The team used GISANS to look at thin polymer films interacting with silicon. In many applications its crucial to understand how a surface affects bulk material; for example if a liquid starts to crystallise under a certain surface it might ruin the bulk material; however you can influence its properties by changing the surface its bound to. In order to study this, the team used two different surfaces of silicon one hydrophilic and one hydrophobic and looked at the interaction at the solid-liquid boundary between the silicon and a self-assembling polymer. They found that the ordering of the surface layer in a liquid critically depends on the properties, such as surface energy or topology, of the solid interface.

GISANS patterns obtained from Sans2d.

GISANS patterns obtained from Sans2d. It can be seen that when changing the nature of the silicon surface from hydrophobic to hydrophilic the structure of the polymer is altered only close to the surface (tops panels) and the bulk structure remains unchanged (bottom panels).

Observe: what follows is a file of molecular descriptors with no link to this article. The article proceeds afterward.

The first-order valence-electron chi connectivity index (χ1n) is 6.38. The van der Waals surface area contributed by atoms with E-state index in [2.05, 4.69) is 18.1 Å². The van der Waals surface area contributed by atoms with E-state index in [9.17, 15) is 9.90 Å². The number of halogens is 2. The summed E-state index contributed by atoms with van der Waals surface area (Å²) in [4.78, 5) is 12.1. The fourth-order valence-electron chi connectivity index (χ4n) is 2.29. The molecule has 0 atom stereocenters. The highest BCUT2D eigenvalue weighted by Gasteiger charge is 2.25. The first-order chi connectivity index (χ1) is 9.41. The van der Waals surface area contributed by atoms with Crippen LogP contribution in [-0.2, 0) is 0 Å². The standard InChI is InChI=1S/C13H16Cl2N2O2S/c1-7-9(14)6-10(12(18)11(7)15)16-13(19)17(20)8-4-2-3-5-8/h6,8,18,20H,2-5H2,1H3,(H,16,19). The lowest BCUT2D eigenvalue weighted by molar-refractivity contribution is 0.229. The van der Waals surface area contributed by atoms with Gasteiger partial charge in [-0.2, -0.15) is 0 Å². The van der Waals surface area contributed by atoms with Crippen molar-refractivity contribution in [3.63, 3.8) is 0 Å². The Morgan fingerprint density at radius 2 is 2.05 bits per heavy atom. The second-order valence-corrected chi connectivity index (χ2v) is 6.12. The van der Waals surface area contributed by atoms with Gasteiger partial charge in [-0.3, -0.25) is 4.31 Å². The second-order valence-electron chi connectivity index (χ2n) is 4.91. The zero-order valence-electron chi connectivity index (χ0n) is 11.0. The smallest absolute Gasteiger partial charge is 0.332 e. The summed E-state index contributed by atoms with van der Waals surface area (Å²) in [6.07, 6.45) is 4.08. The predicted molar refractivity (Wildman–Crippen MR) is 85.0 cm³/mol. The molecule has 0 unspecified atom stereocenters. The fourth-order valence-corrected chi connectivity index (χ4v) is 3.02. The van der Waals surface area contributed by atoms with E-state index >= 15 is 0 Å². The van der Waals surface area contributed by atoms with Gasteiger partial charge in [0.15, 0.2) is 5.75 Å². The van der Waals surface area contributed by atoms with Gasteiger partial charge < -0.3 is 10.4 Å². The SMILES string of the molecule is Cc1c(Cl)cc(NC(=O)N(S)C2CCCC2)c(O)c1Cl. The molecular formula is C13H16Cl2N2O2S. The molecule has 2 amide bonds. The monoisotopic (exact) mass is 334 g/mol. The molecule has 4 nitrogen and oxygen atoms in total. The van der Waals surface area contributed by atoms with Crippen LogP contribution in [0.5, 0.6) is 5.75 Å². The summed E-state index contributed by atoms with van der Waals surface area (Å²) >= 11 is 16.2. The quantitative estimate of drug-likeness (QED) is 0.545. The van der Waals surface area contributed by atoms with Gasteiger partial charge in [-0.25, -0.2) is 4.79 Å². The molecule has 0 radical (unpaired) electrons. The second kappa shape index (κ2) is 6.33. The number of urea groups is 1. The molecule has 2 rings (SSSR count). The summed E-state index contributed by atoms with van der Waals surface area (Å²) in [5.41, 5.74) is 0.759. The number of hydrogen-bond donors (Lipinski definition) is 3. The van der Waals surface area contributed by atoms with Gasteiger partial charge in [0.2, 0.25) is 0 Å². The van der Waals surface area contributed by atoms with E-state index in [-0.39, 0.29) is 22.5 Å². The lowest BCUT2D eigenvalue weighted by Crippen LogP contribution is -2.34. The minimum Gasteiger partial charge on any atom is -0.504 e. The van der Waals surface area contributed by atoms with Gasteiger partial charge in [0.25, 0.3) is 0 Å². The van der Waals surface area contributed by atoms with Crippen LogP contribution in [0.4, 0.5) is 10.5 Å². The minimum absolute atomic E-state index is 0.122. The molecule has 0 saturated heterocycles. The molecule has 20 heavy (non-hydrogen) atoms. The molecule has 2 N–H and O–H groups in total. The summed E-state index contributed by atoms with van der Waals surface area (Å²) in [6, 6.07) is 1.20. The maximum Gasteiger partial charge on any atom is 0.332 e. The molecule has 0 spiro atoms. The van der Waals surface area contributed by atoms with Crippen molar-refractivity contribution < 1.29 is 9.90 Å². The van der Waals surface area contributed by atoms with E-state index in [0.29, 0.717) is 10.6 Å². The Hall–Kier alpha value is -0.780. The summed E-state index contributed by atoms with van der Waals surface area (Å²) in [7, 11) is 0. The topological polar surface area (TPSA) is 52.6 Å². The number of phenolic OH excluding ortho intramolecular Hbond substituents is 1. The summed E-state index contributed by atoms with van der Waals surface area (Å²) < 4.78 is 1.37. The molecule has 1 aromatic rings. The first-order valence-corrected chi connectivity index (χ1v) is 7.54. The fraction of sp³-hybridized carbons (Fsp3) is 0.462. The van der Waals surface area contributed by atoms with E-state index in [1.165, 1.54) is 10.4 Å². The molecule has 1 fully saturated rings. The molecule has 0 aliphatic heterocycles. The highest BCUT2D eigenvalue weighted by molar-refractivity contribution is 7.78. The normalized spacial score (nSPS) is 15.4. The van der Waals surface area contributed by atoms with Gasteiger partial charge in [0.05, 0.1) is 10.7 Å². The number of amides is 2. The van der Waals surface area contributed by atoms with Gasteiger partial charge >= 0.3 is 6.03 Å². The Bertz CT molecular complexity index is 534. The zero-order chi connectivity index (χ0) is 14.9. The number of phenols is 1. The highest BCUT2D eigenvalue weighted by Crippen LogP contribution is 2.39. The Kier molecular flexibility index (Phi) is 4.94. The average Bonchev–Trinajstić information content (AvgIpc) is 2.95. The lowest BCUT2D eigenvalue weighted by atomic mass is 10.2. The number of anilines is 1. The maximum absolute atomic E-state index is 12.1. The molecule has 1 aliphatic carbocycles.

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“In this specific experiment we have shown that depth sensitive GISANS measurements are possible with TOF neutron scattering.” Explains Max, “In particular, we have a direct non-destructive technique to look at solid-liquid boundaries where all the information can be extracted in a single shot experiment. This offers unique information which cannot be extracted from other experiments to answer still open questions about the hydrodynamic boundary condition dating back more than a hundred years.”

The team hope to return to ISIS in the future to use GISANS to study other systems under flow, “In future experiments we hope to link the flow properties in a liquid close to a solid substrate to the local structure and dynamics of the liquid in the near surface region. This should deepen our understanding on the hydrodynamic boundary condition.” Explains Max, “A further large impact might arise if we can show how the local structure and dynamic of water is changed close to solid or soft boundaries. This understanding is highly relevant in biology for understanding the function of drugs as well as the folding of proteins. Regarding this our research will contribute to a better understanding of lubrication as well as that of water dynamics in membranes and open routes for the development of smart liquids with tailorable properties.”  

Felice Laake

Research date: February 2014

Further Information

For further information please contact Dr Sarah Rogers

This research has been published in the Journal of Applied Crystallography